What is Aged Tea?

It is not simply any old tea that has been put aside and found again after a long absence. Aged tea has been purposefully created in a way that will allow it to grow and ripen later gently. Additionally, it has been kept in storage settings that permit this type of aging. Some kinds of tea, primarily those that fall under the black tea category, require the tea to be aged as an essential component of their manufacturing. This production process is unique in that it may last virtually indefinitely. However, it is the tea owner’s duty to see to it that it does.

The process of aging may be thought of as a mellowing of the tea’s flavor. It gets more rounded and loses some of its early power. Unique flavors start to emerge after some time in preservation. That is where the appeal of aged tea resides. As tea ages, the hues of the dried leaves and their drink get deeper.


Chinese aged pu-erh tea is a black tea that is only made in Yunnan region in southwest China. Chinese black teas are the only kind of tea that is said to get better with age because of a unique production procedure that involves actual fermentation. These rare teas are made from a specific kind of tea shrub found only in that area called Da Ye (“big leaves”). Pu-erh is officially defined as “tea produced from leaves harvested from the large-leafed Da Ye tea bushes growing in Yunnan province, sun-dried, and having undergone a process of fermentation, either natural (sheng) or induced (shou).” Aged Pu-erh is renowned in the West for its extraordinary health benefits, in addition to its distinctive flavor.

Aged tea used to be rather simple to get throughout Asia, however, it cost more in accordance with its age. This interest in East Asia has traditionally been primarily focused on Pu-erh and Oolong. But starting about 2015, there was a sharp increase in demand for aged tea, especially black and white tea, not just in China but also in Hong Kong, Taiwan, Japan, and Singapore. This has resulted in a decrease in supply and an increase in price for all aged tea. 

Although there are no hard and fast regulations about how old tea must be to be deemed “aged,” what has been observed being sold in Asia shows that tea must be at least 5 years old before it qualifies as “aged.” Aged teas can also be 20, 30, or even more years old. These precious gems must be kept in ideal preservation circumstances so that they can relax, adapt, and develop an incredible level of complexity and taste over time.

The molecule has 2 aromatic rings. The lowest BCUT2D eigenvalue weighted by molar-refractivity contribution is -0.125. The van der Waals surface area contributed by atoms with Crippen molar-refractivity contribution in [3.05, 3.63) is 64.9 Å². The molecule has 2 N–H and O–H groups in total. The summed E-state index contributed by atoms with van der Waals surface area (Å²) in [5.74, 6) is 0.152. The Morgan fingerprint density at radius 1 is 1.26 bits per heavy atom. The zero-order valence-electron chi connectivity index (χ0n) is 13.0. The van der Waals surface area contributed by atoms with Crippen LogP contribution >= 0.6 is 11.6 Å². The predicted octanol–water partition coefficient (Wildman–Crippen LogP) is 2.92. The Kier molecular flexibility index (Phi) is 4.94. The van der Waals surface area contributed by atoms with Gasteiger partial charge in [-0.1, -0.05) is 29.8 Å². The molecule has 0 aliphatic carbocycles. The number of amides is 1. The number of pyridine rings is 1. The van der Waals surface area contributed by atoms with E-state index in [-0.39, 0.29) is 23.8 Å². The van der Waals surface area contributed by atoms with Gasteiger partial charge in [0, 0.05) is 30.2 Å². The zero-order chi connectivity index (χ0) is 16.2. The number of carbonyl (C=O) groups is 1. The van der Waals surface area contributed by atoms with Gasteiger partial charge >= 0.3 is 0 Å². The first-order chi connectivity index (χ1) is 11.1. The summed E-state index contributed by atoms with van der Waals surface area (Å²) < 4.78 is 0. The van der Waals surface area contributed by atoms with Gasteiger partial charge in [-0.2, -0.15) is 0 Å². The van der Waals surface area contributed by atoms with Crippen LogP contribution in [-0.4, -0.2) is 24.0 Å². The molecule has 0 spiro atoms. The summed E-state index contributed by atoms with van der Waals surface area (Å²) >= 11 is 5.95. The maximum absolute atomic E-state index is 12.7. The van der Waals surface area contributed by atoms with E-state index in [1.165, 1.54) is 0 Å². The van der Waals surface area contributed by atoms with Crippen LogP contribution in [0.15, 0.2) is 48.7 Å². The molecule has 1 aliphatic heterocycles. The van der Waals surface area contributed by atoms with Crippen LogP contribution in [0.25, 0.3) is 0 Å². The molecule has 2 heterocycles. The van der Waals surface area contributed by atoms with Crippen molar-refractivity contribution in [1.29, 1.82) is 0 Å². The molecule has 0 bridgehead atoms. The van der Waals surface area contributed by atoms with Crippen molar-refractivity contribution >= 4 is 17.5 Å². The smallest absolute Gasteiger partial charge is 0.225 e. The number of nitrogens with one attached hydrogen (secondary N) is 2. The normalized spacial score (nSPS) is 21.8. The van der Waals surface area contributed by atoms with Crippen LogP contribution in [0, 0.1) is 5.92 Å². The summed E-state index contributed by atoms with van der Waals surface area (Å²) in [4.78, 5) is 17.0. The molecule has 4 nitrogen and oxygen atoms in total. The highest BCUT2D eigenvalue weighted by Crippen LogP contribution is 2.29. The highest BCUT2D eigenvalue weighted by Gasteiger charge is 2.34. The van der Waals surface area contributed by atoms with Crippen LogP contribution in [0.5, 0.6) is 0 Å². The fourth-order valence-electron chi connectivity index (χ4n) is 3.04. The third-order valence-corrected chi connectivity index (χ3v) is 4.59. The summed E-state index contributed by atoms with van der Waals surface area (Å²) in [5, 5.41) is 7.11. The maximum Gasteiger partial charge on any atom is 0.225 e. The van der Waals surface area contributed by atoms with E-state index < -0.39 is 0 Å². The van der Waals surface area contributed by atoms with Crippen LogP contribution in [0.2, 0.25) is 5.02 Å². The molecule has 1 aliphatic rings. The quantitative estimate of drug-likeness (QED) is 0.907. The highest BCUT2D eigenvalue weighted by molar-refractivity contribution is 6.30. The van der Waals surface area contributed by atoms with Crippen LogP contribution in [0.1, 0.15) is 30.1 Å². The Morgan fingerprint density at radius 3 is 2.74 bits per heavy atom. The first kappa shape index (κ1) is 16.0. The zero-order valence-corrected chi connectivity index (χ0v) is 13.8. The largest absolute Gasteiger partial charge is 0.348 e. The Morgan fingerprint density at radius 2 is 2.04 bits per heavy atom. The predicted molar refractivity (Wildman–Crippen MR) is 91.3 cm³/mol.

The characteristics of the tea, while it is young, are used to choose the best tea for aging. Tea that is aging has potential for the future, thus the young tea needs to demonstrate that it can live up to its promise of maturing and evolving into something even more amazing. This decision is comparable to the one a wine connoisseur takes when deciding which young bottles of wine would mature the best after around ten years of repose in a wine cellar. Tea that is of poor quality or has a disappointing flavor when it is young will not get better with age, like wine.

How Does Tea Age?

All black tea varietals go through a fermenting stage as one of their last processing steps. They are exposed to a warm, moist atmosphere that encourages the growth of the bacteria that cause their fermentation in one manner or another. The teas will continue to ferment and age slowly if they are kept in storage environments that are favorable to these bacteria. In contrast to oxidation, this kind of fermentation takes place in low-oxygen environments. Many black teas are packaged compactly. 

Factors to Consider when Aging Tea

Pu-erh is not the only type of aged tea. Teas that age well often include:

  • Made from premium tea leaves: The poorest teas will not miraculously transform into exquisitely aged teas after a few years. To gain from age, the quality of the basic ingredients is crucial. A poor-quality tea will lose taste even more with time, much like a bad wine does not become better with age.
  • Going through microbial post-fermentation: Dark teas, especially pu-erh teas, go through this process. Aged tea’s complexity, subtlety, and uniqueness are all a result of the bacteria engaged in the fermentation process.
  • Avoid using excessive heat while processing tea: High heat destroys the enzymes that help tea leaves take on taste over time. Because of this, aged teas are usually lightly sun-dried, however, high-heat drying techniques can provide richer but fleeting tastes that fade within a year or two. Because of this, carefully sun-dried white tea has a larger potential for aging.

Types of Aged Tea

Although Pu-erh may be the most well-known aged tea, other kinds of tea can also be relished after aging. For instance, it is simple to find old tea of the following varieties:

  • Aged White Tea

The delicate taste profile of raw white teas gains a completely new depth as it ages. White tea gradually becomes sweeter and less vegetarian as it ages.

  • Aged Green Tea

More significantly, young raw pu-erh is an aged tea that green tea connoisseurs would love because of its similarity to green tea.

  • Aged Oolong Tea

Oolong also ages nicely, requiring just occasional re-roasting every few years. Oolong that has been aged is likewise quite sensitive to the precise humidity and storage temperature conditions.

  • Aged Black Tea

Certain black teas may be also aged. The ones that age nicely are often sun-dried. Old black tea has a smaller potential for aging than other forms of aged tea.

  • Aged Dark Tea

Dark tea is an aged Chinese tea that has undergone secondary fermentation. Dark tea has a subcategory called Puer.


The enzymes in tea leaves that help produce taste over time are destroyed by high heat. Because of this, aged teas are usually lightly sun-dried, however, high-heat drying techniques can provide richer but fleeting tastes that fade within a year or two.